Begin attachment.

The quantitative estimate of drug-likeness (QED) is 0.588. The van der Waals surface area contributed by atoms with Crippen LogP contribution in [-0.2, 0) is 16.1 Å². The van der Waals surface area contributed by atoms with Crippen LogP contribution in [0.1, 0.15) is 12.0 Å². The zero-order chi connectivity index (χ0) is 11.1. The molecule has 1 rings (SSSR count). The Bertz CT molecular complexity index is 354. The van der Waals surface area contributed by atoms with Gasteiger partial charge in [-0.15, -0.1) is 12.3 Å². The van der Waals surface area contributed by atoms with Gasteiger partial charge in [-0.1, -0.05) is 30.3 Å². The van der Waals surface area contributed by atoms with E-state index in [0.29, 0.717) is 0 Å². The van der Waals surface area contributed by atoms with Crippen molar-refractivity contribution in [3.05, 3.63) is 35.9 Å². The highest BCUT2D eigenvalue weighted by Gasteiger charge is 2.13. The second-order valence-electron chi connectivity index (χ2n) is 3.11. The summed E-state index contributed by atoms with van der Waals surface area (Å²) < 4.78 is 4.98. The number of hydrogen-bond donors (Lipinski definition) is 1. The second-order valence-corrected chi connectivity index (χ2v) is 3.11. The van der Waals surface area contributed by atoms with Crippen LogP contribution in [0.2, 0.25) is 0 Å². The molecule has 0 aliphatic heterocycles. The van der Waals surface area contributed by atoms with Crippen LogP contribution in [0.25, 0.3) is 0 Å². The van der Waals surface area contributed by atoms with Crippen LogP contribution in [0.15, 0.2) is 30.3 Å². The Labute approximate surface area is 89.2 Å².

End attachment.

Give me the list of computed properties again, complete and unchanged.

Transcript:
The quantitative estimate of drug-likeness (QED) is 0.588. The van der Waals surface area contributed by atoms with Crippen LogP contribution in [-0.2, 0) is 16.1 Å². The van der Waals surface area contributed by atoms with Crippen LogP contribution in [0.1, 0.15) is 12.0 Å². The zero-order chi connectivity index (χ0) is 11.1. The molecule has 1 rings (SSSR count). The Bertz CT molecular complexity index is 354. The van der Waals surface area contributed by atoms with Gasteiger partial charge in [-0.15, -0.1) is 12.3 Å². The van der Waals surface area contributed by atoms with Gasteiger partial charge in [-0.1, -0.05) is 30.3 Å². The van der Waals surface area contributed by atoms with E-state index in [0.29, 0.717) is 0 Å². The van der Waals surface area contributed by atoms with Crippen molar-refractivity contribution in [3.05, 3.63) is 35.9 Å². The highest BCUT2D eigenvalue weighted by Gasteiger charge is 2.13. The second-order valence-electron chi connectivity index (χ2n) is 3.11. The summed E-state index contributed by atoms with van der Waals surface area (Å²) < 4.78 is 4.98. The number of hydrogen-bond donors (Lipinski definition) is 1. The second-order valence-corrected chi connectivity index (χ2v) is 3.11. The van der Waals surface area contributed by atoms with Crippen LogP contribution in [0.2, 0.25) is 0 Å². The molecule has 0 aliphatic heterocycles. The van der Waals surface area contributed by atoms with Crippen LogP contribution in [0.25, 0.3) is 0 Å². The van der Waals surface area contributed by atoms with Crippen LogP contribution in [0.15, 0.2) is 30.3 Å². The Labute approximate surface area is 89.2 Å².